First of all, they identify a special NMR measurement variable (a specific spin-spin coupling) on the basis of which the parity violation is shown and carry out complex theoretical analyses to calculate the expected effect within the molecule. These calculations were carried out in close collaboration with the co-author of the study, Prof. Mikhail G. Kozlov from the Nuclear Physics Institute in St. Petersburg, Russia, with whom the Mainz group has been working very successfully for many years.

Building on this, the scientists propose a special experiment that should be sensitive enough to detect the calculated signals: “The so-called ZULF (zero to ultra-low field) NMR method is an exotic technique that we were already using for dark matter successfully,” explains Prof. Dr. Dmitry Budker, also an author of the study. “It offers a system in which nuclear spins interact with each other more than with an external magnetic field. In this way, it enables the direct measurement of antisymmetric spin-spin couplings, which are cut off in conventional high-field NMR experiments.”

"Our results show an elegant way to quantitatively investigate the weak interaction in molecules and atomic nuclei," concludes Dr. Blanchard. "The results of our feasibility study are very promising – we hope to soon have experimental verification of molecular parity nonconservation."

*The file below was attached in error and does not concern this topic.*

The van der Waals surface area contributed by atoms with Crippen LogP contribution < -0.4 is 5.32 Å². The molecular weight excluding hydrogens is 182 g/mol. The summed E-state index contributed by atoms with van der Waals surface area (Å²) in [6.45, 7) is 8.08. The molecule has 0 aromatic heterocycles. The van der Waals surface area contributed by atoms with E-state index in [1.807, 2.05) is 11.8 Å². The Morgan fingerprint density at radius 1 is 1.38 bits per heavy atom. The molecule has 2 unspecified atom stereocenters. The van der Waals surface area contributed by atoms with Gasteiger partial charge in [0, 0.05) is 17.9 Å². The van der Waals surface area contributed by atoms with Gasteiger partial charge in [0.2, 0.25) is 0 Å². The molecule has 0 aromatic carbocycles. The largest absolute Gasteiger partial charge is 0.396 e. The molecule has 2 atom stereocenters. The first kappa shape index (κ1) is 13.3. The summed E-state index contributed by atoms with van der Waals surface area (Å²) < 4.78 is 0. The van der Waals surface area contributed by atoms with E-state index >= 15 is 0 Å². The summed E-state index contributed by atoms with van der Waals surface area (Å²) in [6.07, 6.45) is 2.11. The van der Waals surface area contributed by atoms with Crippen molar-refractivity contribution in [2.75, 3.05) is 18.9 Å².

Wissenschaftliche Ansprechpartner:

Prof. Dr. Dmitry Budker
Quantum, Atomic and Neutron Physics (QUANTUM)
Institute of Physics and PRISMA+ Cluster of Excellence
Johannes Gutenberg-University Mainz
55099 Mainz
Tel. +49 6131 39-29630

Dr. John W. Blanchard
Helmholtz Institute Mainz / Johannes Gutenberg-University Mainz
55099 Mainz
Tel.: +49 6131 39-29632


John W. Blanchard, Jonathan P. King, Tobias F. Sjolander, Mikhail G. Kozlov, Dmitry Budker Molecular parity nonconservation in nuclear spin couplings
Physical Review Research (Vol. 2, No. 2 - 023258, 01 June 2020)
DOI: 10.1103/PhysRevResearch.2.023258

Weitere Informationen:

Dr. Renée Dillinger-Reiter | idw - Informationsdienst Wissenschaft

More articles from Physics and Astronomy:

nachricht Black phosphorus-based van der Waals heterostructures for mid-infrared light-emission applications
13.07.2020 | Light Publishing Center, Changchun Institute of Optics, Fine Mechanics And Physics, Chinese Academy

nachricht Robust high-performance data storage through magnetic anisotropy
13.07.2020 | Helmholtz-Zentrum Berlin für Materialien und Energie

All articles from Physics and Astronomy >>>

The most recent press releases about innovation >>>

Die letzten 5 Focus-News des innovations-reports im Überblick:

Im Focus: Electron cryo-microscopy: Using inexpensive technology to produce high-resolution images

Biochemists at Martin Luther University Halle-Wittenberg (MLU) have used a standard electron cryo-microscope to achieve surprisingly good images that are on par with those taken by far more sophisticated equipment. They have succeeded in determining the structure of ferritin almost at the atomic level. Their results were published in the journal "PLOS ONE".